Fulford battlefied under threat

July 2015 dig

The Fulford Tapestry

Deignation images

Summary of published report

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Images of flood on the day of the battle

12 panoramas of the battle site

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The Fulford Tapestry

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To clarify some of the issues raised about ‘changes to the landscape’, ’secure location’, and suggestions that the site is built over, these images have been included. The images can be easily inspected from public space, roads and paths. There are statements running through English Heritage documents show an ignorance of the landscape suggesting that it has been ‘denature’, ’ might have’ or ‘must have changed’. The EH HQ is less than 2 miles from Germany Beck, so there is no excuse for such ignorance and no need for speculation as I have published all of the necessary data about the landscape evolution (chapters 2 & 3 of Finding Fulford).

1 The beck beyond the English right flank. The land surface is similar here to 1066, as confirmed by soil core surveys from Manchester and Leeds university teams. They were able to model the annual net deposition of alluvium that has raised the land surface, but has not altered the ecology. It is still a flood plain.

2 The area covered in image 1 (above) but taken during summer - Most of my landscape photos are in winter where the trees and vegetation do not obscure the landscape - and during one of the regular floods that cover the Ings. It was when the tidal floodingexposed the river bank levee that King Harald was able to cross the beck. The River Ouse is just beyond the right edge of this image -The river bank is naturally higher as heavy material deposits quickly when the river overtops its bank. So the riverside route across the beck drained, while the Ings were flooded. The construction of the lock at Naburn stopped the tidal flooding. Now flooding is caused by excessive rainfall.

Rounded Rectangular Callout: This is where they plan to build the access to the A19.
Rounded Rectangular Callout: This is where we identified the causeway in 2014
The ford at the heart of the battle (images 4) lies just beyond the left edge of this image but is concealed from view by the moraine that rises steeply. The Domesday Survey says that Earl Morcar owned a hall overlooking this land so he would have been familiar with the behaviour of the tide. The literature explains how King Harald exploited the falling tide to cross the beck and get behind the English army, who had advanced into the ford.

3 The two images from Stone Bridge (A19) which spans the breach in the moraine. The steep bank provided the English Right flank . These images from the flooded bridge overlook the fording area (left). The image (right) shows the houses built beside the road. This is where they propose the road junction. Image 2 is from the right edge of the bridge overlooking the ings.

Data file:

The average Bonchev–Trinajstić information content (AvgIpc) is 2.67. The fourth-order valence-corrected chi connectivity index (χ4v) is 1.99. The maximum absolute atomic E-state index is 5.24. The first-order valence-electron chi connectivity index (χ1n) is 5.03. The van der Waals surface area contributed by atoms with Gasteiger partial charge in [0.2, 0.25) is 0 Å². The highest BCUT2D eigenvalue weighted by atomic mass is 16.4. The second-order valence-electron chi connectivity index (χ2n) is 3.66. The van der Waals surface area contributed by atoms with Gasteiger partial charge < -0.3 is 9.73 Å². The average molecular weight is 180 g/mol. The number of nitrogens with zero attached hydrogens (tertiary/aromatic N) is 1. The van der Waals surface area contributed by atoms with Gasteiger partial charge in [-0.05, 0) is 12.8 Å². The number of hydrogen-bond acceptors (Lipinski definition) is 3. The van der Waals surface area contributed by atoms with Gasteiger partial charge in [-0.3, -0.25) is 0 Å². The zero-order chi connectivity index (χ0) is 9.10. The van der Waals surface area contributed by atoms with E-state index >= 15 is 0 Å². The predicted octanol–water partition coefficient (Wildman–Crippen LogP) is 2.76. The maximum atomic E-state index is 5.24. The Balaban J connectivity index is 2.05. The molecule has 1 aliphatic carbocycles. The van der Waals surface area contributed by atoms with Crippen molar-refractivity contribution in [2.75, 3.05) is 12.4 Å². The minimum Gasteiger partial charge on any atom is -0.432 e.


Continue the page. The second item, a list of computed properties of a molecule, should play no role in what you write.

Based on the calculations provided by the Hydrographer to the Navy, that the tidal flooding would have been similar to this on the day of the battle, peaking at 8 o’clock then slowly ebbing.

The flow and ebb along the Ouse is exceptional with the former taking just 4 hours, leading to a recognised tidal bore on the river.

4 This is the playing field that now covers the ford and lifts it above the regular floods. This is the view from the Norse side. The image shows the A19 (entering left edge) and the beck is visible at the base of the slope with the bridge just off the left edge. This is looking back at the images no 3. The memorial plaque is visible in the lower image with the Fulford Cemetery Lodge just visible behind and right of the tree.

5 This images capture almost the full extent of the ford and ditch where the battle was fought. In the foreground is part of the ford area. The ditch area is visible through the gap in the trees. The beck runs along the right. The only building on the site is the now redundant old folks home. The edge of the moraine where the English shieldwall assembled overlooking a peat-filled ditch and up a steep bank is on the horizon. The image below give a view from the left flank, looking back towards this viewpoint.

6 The moraine material has a steep bank providing a secure left flank (so the battle is off to the right of the image). The beck and ancient hedge are visible.

7 The image below is looking back at the hedge (in summer) and shows the ditch full of water as it would have been early on the day of the battle. This is the ditch that provided the first stage of the English retreat route. The first of the recycling sites is just off the left of the image and several  possible charcoal making areas were identified on the rim of this ditch.

8 This is the retreat field with the beck running diagonally across the image (see the trees in the foreground). The ’40 acre field’ has a number of high spots which might have provided rally points during the retreat as they were defensible. Several of the recycling sites were found close to the beck in this area.

 

 

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There is a site devoted to saving the battlesite: The site has the story of the process that has allowed the site to be designated an access road to a Green Belt, floodplain housing estate.

And another website for the Fulford Tapestry that tells the story of the September 1066: This tells the story embroidered into the panels.

The author of the content is Chas Jones - fulfordthing@gmail.com  last updated June 2015

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